Partner View

Should You Jump Into CRM?

Partners need to answer key questions before deciding to get into the customer relationship management business.

Customer relationship management (CRM) generates some pretty impressive numbers. Overall, Forrester Research Inc. estimates that worldwide revenue for CRM solution providers, which hit $8.4 billion in 2006, will reach nearly $11 billion by 2010. Meanwhile, Microsoft Dynamics CRM now has more than 10,000 customers and 400,000 users, and adoption is growing at nearly a triple-digit annual rate.

The resulting financial opportunities for Microsoft classic partners may sound too good to pass up. So should you join the CRM parade? Here are some factors to consider before you decide.

Microsoft has relentlessly promoted CRM to partners. They hear the CRM message in quarterly partner briefings, Webinars and one-to-one conversations with their partner account managers. Everywhere they go, online and off, they're encouraged to add CRM to their offerings.

But CRM isn't like most other business activities that classic partners support, and it takes a major change in approach to succeed in this area.

Following are some key questions to answer before taking the first step toward adding CRM to your business model:

  • Does your company sell other line-of-business applications?
  • Do you sell to business owners and/or sales, customer service or marketing managers?
  • Do you use Dynamics CRM to power your own company?
  • Are you willing to undergo training to master the necessary technical and business product knowledge?
  • Are you prepared to add personnel (or relocate existing staff) so that you have employees who are proficient in selling CRM, conducting business analysis, implementation and programming customizations?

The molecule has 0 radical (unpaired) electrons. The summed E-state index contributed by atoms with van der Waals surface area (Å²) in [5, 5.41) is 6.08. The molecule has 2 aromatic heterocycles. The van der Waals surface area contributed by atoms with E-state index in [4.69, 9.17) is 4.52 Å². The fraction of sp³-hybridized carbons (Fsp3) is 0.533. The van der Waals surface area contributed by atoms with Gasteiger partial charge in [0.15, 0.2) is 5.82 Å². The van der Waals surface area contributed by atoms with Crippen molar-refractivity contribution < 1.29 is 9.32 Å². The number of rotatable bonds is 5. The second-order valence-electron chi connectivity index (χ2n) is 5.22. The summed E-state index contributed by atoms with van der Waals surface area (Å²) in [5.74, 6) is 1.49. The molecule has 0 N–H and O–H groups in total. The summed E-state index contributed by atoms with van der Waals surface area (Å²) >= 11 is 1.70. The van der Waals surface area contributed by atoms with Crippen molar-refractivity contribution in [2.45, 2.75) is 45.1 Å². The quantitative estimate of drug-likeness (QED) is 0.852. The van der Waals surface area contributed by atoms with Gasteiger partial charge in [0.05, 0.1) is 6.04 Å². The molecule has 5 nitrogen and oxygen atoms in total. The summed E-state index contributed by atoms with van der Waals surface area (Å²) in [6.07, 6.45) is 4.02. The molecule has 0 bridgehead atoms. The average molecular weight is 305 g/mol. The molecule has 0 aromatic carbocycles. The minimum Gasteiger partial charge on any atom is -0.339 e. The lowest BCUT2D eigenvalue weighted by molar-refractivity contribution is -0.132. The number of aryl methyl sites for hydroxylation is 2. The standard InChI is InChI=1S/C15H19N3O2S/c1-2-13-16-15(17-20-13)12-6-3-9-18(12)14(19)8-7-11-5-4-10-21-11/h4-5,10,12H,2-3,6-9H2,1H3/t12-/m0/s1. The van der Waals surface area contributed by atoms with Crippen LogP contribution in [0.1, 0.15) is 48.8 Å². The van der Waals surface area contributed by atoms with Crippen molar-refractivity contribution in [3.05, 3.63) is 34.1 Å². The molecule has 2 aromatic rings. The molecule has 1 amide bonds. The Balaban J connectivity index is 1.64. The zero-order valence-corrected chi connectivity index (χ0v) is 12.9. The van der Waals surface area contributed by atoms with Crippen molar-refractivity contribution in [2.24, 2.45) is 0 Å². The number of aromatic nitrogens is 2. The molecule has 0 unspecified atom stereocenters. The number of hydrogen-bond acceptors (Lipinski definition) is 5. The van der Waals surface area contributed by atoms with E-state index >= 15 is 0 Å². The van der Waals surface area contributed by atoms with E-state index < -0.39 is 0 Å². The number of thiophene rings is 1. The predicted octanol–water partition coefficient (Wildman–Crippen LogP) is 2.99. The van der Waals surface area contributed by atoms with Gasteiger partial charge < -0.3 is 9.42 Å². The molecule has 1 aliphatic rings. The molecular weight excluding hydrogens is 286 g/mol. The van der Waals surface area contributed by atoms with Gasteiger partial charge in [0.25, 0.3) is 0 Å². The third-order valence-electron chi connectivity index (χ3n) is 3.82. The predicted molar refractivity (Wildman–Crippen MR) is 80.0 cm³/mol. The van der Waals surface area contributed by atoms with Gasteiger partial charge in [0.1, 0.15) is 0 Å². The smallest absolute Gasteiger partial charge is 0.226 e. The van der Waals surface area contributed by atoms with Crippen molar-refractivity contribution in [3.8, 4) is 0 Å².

• Do you currently do any application programming? Do you have in-house or outside access to people with skills in JScript, VB or C# .NET and SQL Reporting Services?

If you answered "no" to any of those questions, you should take a hard, realistic look at your chances of building a successful CRM competency. Remember, while there's a significant amount of opportunity in the CRM arena, the competition is correspondingly tough.

But if you answered "yes" to all of them, here are steps for getting started with CRM:

  1. Dedicate specific staffers to CRM. Get them certified; have them build product and consulting expertise.
  2. Create a CRM lab environment for testing, development and demonstrations.
  3. Create or adopt an implementation framework to use for diagnosis, analysis, design, development, deployment and support.
  4. Develop partnerships with ISV solutions providers that add the features, functions or vertical marketing solutions your practice will require.
  5. Develop, fund and execute a marketing plan focused on selling CRM to both your existing customers and your new prospects.

So, what if you responded affirmatively to those questions, but aren't quite ready to create a new core competency at your company? You may still be able to benefit from the CRM momentum without changing your underlying business model by teaming up with a Microsoft Business Solutions partner that specializes strictly in CRM. In this scenario, you'd bring in such partners when you initiate a deal, let them do the heavy lifting on the CRM side and focus on taking care of what you know best: infrastructure and desktop support.

Ultimately, CRM is about more than technology. It's the business process transformation that takes place with the technology that really drives the return on investment. If you don't have the skills and resources to provide that level of success, then you shouldn't sell CRM. But if you do -- or if you can get there -- get ready to reap the rewards you deserve.

About the Author

Jerry Weinstock ( is president and CEO of Internet Business Initiatives LLC, a Microsoft Dynamics CRM reseller, Certified Partner and Small Business Specialist based in Lenexa, Kan. For information, visit